Maui beach erosion is a direct impact of rising sea levels and global warming, experts say

SAN FRANCISCO (KGO) — Dramatic drone video shows the incredible erosion damage along one of Maui’s most popular tourist destinations.

The video shows fallen palm trees and a sidewalk collapsing into the ocean as waves crash against the shore along Ka’anapali Beach in West Maui.

Climate experts say this is a direct impact of sea level rise and global warming.

San Jose resident Steve Sordello and his wife walked us through what it looks like outside their Ka’anapali Ali hotel.

“We’re literally sitting poolside on lounge chairs watching palm trees fall into the ocean,” Sordello said. “As we walk through the palm trees towards the beach, we see the sidewalk disappearing more and more each day. It’s been a crazy week here.”

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Maui native Tiare Lawrence captured the drone video showing palm trees toppled as the waves nearly crash into the Ka’anapali Ali Hotel.

The walkway connecting the West Maui resorts is impassable.

“Every year that passes, it gets worse and worse,” Lawrence said.

Lawrence blames the island’s tourism industry and climate change for coastal degradation.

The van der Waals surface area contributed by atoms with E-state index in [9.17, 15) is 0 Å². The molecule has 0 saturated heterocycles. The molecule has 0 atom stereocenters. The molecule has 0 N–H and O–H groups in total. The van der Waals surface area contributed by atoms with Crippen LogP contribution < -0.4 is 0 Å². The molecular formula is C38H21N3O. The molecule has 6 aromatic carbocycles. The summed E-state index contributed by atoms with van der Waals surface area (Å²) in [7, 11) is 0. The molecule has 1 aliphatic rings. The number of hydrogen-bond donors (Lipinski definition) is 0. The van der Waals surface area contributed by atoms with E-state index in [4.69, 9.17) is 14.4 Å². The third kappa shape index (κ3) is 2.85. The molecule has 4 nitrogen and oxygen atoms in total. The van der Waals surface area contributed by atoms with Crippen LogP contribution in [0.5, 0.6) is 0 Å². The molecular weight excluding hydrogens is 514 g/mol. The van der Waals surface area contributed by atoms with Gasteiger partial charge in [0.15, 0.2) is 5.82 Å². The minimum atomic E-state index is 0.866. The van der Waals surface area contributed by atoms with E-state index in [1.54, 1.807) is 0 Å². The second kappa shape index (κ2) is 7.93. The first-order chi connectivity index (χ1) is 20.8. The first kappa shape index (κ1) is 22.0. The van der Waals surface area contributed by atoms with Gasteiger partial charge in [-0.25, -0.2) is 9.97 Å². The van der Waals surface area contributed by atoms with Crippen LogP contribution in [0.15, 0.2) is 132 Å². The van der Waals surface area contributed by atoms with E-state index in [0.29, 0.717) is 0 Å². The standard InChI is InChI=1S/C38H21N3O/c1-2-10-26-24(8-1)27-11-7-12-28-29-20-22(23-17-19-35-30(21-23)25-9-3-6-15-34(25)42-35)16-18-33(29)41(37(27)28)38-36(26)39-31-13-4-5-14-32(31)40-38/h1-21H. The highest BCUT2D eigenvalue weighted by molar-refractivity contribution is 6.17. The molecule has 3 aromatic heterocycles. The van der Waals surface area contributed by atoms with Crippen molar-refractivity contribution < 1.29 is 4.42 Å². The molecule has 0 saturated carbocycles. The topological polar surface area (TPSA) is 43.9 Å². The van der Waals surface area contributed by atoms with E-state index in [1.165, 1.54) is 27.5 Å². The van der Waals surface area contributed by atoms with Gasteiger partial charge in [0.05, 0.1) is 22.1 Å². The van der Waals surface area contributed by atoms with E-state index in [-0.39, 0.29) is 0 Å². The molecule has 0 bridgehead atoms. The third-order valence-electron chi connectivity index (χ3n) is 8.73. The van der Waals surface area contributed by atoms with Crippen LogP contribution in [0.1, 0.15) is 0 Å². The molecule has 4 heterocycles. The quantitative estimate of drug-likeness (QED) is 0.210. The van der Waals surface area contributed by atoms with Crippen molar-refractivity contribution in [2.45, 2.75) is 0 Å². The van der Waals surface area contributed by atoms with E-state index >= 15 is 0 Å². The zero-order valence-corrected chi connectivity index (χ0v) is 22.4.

“It makes me sad for future generations that the state continues to make these temporary fixes that do more harm than good,” Lawrence said. “We have lost 21 kilometers of coastline over the past 30 years. And with rising sea levels, island nations around the world are feeling the effects of climate change.

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San Jose State geologist Dr. Kimberly Blisniuk agrees and says this increase is impacting even Bay Area residents who have never visited Hawaii.

The Intergovernmental Panel on Climate Change says sea levels will rise 20 centimeters by 2050. This will crash waves higher and erode beaches up to 15 meters, including here in the Bay Area.

Dr. Blisniuk says our only option is to move the buildings.

“If we stay on the shore, the shore will be eroded and if you build on it, whether you have a road, a lighthouse or a house, when the ground under your structure erodes, there is nothing you can do.”

Dr Blisniuk says the images are reminders of the inevitability of climate change.

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